Don’t be Caught Dead in a Jamaican Public Hospital : A Rant

I read a few days ago of Mr. Jason Forbes who died on the floor of the waiting area at the Spanish Town Hospital in Jamaica. The next day I read the response of the president of the Jamaica Medical Doctors Association. I was saddened to read of the man’s death but the caustic response of the highly esteemed Dr. Alfred Dawes angered me to the core. According to The Jamaica Observer Dawes said,

“… If you’re going to blame anybody, don’t just single out doctors and blame doctors, blame the infrastructure, blame the lack of adequate staffing, and blame the patients who are crowding up the emergency room unnecessarily.”

What an asshole. I probably would have sympathized with his statement had he not laid the blame on me – a poor, non-politician, non-elite  Jamaican who relies on the public hospital system – for Forbes’ death. What. An. Asshole.

Throughout the article Dr. Dawes explained why his colleagues are not culpable in the situation but never once expressed an ounce of remorse for the death of Jason Forbes. I am not sure what events have calibrated his moral compass but he seems quite callous to sickness and death in the Jamaican poor, which is not something desirable in a public health servant. He is defending the healthcare workers who claim to be unable to do their job because of, among other things, ‘the patients’, but if you are unable to do your job do not collect the paycheck. You have no compassion or remorse for the condition the poor Jamaicans who have no choice but to pay taxes and those of you who have private practice might be applying intense TLC to the wealthy who can afford you but are known to evade the taxman. Although we are lacking, Jamaica is better off than many developing countries as far as healthcare infrastructure goes, we are most deficient in the elements of love for each other and respect for the humanity of the poor.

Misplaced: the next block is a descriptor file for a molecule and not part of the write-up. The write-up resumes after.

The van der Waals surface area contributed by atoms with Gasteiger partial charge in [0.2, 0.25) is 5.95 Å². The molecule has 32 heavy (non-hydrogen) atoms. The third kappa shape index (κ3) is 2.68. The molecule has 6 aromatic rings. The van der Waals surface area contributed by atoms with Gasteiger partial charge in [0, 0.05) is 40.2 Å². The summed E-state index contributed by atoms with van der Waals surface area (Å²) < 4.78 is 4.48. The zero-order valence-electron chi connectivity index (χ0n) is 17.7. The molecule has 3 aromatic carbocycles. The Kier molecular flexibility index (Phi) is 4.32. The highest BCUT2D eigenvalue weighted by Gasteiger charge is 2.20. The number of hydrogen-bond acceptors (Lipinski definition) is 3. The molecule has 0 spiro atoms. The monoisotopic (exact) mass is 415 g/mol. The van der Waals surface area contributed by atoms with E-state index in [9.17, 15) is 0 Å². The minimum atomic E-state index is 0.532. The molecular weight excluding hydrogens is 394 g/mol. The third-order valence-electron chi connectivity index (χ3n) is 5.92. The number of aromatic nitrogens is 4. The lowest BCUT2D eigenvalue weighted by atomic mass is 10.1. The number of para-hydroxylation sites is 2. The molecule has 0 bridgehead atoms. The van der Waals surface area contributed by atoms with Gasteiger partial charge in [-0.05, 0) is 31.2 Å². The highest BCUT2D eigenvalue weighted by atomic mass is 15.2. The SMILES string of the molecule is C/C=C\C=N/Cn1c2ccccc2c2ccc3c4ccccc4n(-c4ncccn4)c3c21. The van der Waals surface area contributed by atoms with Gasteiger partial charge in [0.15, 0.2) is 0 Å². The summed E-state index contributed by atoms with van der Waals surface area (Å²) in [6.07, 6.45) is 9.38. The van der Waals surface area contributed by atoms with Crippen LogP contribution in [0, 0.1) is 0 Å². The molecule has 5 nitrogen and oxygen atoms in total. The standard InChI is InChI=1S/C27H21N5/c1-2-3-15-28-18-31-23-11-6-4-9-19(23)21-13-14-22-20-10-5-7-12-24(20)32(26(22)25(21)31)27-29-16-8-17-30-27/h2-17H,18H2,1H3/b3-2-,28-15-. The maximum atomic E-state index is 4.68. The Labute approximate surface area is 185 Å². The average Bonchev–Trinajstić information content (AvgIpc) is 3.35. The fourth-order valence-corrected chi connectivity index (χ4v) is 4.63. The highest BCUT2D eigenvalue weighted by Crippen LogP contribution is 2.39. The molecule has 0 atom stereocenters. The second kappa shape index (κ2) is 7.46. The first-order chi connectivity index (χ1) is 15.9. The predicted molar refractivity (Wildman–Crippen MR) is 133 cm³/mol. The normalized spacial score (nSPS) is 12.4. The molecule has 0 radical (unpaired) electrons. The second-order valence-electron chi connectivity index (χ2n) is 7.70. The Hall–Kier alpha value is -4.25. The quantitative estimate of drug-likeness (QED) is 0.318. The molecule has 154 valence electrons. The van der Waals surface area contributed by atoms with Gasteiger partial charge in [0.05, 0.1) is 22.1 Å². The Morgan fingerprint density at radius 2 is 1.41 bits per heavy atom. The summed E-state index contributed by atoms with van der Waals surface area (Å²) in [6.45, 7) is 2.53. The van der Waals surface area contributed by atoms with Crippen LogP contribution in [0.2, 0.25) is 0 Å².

When I tell people of my ordeals in the emergency room and public health clinics, which Dr. Dawes presents as an alternative to a hospital, they express the belief that I am not from the segment of society that should rely on the hospital for care but I am, we all are unless we can afford to be airlifted elsewhere. If I fall seriously ill at my home in rural Jamaica, the nearest hospital is only a 10 minute drive from me but I most likely will not be able to drive during an emergency health scare and it turns out I cannot call an ambulance either because there is no such service in my area. My primary care doctor would have been asleep in his Kingston home and being not a doctor myself, I would need some answers on whether I am gonna die or not. So I would have someone drive me to the ER. And I would wait, had I been Jason Forbes I would die. Better case scenario – I would be refused care for wearing too-short sleeves and die at home or on the way there.